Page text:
Payment for work on a contingency or commission basis is considered by some to undermine the professional standing of engineers, and, in some circumstances, to create a conflict of interest. Others view it as creating an incentive for an engineer to deliver the best services of which she is capable. This is a historical case reviewed by the NSPE Board of Ethical Review in 1977.
Mary Smith, P.E., a consulting engineer who practices primarily in the field of industrial product design for clients, is requested by the XYZ Manufacturing Company to review an amplifier design developed by the company which has not been successful in producing an acceptable product. The company is under pressure to deliver a final model to a customer within three months. Smith spends a few days reviewing the XYZ design and makes several recommendations to improve the product. She is paid her usual per diem fee, as earlier agreed upon. However, XYZ advises Smith that it will need her further assistance for the product to make it fully acceptable and proposes to retain her for the further services on a basis that she will be paid a fee for the additional service only if the amplifier, as a result of her assistance, will meet the company's requirements. During this period XYZ will pay Smith her out-of-pocket costs, e.g., travel, lodging, computer time, etc.
Would it be ethical for Smith to enter into a contract arrangement as described?
Code of Ethics - Section 1(c) - "He will advise his client or employer when he believes a project will not be successful."
Section 11(d) - "An Engineer shall not request, propose, or accept a professional commission on a contingent basis under circumstances in which his professional judgment may be compromised, or when a contingency provision is used as a device for promoting or securing a professional commission."
(We note that Section 1(c), and other parts of the code, use the masculine pronouns "he," "his," and "him." The code applies with equal force to all engineers regardless of gender.)
We have not heretofore been called upon to consider the application of Section 1(c) to a specific set of facts and thereby determine under what circumstances an engineer has a duty to state a belief that a project will not be successful. This case indicates the kind of situation in which the engineer must consider the application of Section 1(c). However, the facts before us do not imply that Smith had a sufficient doubt as to her ability to reach a satisfactory result to require a warning to the client.
The best known, and often discussed, ethical aspect of the case is whether Smith offends Section 11(d) by the contingent contract arrangement. Taking the latter portion of Section 11(d) first, the facts indicate that Smith did not first propose the contingent arrangement as a device to secure work. Rather, XYZ made the contingent overture to Smith, apparently because it retained some doubt that a fully acceptable result could be achieved and hence did not want to make a further investment in Smith's technical skills if that turned out to be the case.
The remaining question is whether the contingent arrangement could induce Smith into a situation which might compromise her professional judgment. We stated in Case 77-4, quoting from Case 65-4, "The import of the restriction in Section 11(d) is that the engineer must render completely independent judgment on engineering matters without regard to the consequences of his future retention or interest in the project."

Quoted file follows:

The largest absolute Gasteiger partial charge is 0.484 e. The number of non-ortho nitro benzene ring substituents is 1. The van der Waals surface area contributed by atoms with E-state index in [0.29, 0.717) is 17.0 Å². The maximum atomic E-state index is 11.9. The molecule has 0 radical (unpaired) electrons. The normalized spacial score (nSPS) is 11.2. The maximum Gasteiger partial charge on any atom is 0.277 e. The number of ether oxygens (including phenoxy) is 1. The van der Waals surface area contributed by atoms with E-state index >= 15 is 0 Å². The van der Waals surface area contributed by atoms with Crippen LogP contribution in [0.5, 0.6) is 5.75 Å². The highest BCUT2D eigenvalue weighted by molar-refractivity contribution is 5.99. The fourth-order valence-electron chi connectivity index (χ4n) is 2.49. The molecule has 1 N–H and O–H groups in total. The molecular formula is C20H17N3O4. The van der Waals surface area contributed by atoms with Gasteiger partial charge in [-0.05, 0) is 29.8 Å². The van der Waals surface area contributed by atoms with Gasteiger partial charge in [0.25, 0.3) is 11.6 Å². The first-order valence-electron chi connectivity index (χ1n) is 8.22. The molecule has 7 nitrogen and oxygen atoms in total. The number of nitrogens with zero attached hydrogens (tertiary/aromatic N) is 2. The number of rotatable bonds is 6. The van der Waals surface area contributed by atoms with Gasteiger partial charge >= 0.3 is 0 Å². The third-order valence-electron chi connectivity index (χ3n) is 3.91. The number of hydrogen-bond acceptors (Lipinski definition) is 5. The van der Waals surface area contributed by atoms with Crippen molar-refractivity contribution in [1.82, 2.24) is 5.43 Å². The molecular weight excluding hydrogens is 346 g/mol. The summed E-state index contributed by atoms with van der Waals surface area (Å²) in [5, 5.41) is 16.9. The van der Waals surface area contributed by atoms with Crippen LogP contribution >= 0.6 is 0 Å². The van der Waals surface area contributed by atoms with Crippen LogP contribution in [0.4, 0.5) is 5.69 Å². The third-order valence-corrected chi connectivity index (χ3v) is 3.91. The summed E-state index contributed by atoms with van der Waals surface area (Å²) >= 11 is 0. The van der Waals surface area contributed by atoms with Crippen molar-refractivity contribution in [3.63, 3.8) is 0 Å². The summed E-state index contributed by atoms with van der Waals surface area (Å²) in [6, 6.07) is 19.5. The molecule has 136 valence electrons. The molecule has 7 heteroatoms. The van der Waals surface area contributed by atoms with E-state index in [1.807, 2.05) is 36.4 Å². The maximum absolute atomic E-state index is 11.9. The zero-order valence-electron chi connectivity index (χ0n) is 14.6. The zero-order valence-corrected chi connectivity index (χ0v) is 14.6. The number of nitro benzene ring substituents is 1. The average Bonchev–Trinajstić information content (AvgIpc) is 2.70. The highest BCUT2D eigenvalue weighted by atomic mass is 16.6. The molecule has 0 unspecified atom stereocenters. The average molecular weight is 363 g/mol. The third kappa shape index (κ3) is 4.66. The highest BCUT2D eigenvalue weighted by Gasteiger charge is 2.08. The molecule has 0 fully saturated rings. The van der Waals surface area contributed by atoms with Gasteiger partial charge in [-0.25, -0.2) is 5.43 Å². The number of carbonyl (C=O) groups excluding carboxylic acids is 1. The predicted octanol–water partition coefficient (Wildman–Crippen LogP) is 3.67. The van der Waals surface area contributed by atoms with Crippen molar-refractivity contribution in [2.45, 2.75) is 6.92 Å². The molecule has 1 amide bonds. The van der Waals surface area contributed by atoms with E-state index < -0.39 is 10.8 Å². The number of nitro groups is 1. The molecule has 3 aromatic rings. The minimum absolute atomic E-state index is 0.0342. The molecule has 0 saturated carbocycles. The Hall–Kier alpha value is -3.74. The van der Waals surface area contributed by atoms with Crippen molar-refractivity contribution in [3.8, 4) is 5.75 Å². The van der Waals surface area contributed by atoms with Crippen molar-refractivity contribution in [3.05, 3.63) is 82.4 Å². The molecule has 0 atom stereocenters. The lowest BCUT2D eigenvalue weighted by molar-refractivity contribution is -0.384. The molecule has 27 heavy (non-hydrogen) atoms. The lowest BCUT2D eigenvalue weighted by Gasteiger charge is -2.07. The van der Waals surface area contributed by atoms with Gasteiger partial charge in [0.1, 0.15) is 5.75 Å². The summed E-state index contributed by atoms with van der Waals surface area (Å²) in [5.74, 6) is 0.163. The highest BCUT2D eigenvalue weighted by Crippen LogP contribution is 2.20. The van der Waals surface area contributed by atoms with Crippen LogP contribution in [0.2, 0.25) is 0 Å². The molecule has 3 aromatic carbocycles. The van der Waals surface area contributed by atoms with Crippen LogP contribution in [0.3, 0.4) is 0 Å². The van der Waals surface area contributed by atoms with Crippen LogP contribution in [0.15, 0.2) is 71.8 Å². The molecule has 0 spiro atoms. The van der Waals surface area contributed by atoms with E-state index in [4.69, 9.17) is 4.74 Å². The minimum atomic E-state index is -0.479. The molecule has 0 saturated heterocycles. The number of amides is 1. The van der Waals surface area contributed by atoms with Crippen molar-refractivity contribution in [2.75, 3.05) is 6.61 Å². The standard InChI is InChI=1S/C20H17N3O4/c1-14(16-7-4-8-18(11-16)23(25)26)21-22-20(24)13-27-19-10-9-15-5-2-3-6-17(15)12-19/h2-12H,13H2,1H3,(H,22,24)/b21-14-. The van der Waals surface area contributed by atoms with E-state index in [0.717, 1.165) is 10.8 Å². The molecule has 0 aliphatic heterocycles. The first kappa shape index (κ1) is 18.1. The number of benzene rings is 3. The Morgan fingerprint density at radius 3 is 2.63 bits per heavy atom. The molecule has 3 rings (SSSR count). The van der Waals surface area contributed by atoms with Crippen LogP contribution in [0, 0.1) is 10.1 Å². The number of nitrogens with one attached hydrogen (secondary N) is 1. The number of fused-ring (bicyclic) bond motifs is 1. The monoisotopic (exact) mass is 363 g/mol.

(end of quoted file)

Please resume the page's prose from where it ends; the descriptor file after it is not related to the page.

Applying that standard to these facts, it seems clear enough that Smith's judgment could not be effectively compromised because the client manufacturing company would be in a position to effectively judge if the product was acceptable based on Smith's technical contribution. Thus, both XYZ and Smith would have the same economic motivation to bring about a favorable result.
It would be ethical for Smith to enter into a contract arrangement as described.
*Note - This opinion is based on data submitted to the Board of Ethical Review and does not necessarily represent all of the pertinent facts when applied to a specific case. This opinion is for educational purposes only and should not be construed as expressing any opinion on the ethics of specific individuals. This opinion may be reprinted without further permission, provided that this statement is included before or after the text of the case.
NSPE Code of Ethics An earlier version may have been used in this case.
This ethical decision-making framework developed by Dr. Michael Davis of the Illinois Institute of Technology is useful in guiding discussions around case studies and other ethics courses and workshop activities.
This bibliography includes examples of different ways instructors have used case studies to introduce ethical topics to their students and resources for finding cases and incorporating them into the classroom.
In this essay, Dr. Whitbeck outlines an 'agent-centered' approach to learning ethics. The central aim is to prepare students to act wisely and responsibly when faced with moral problems. She provides a number of examples and cases with descriptions of questions and directions for promoting student participation and stimulating thought and discussion.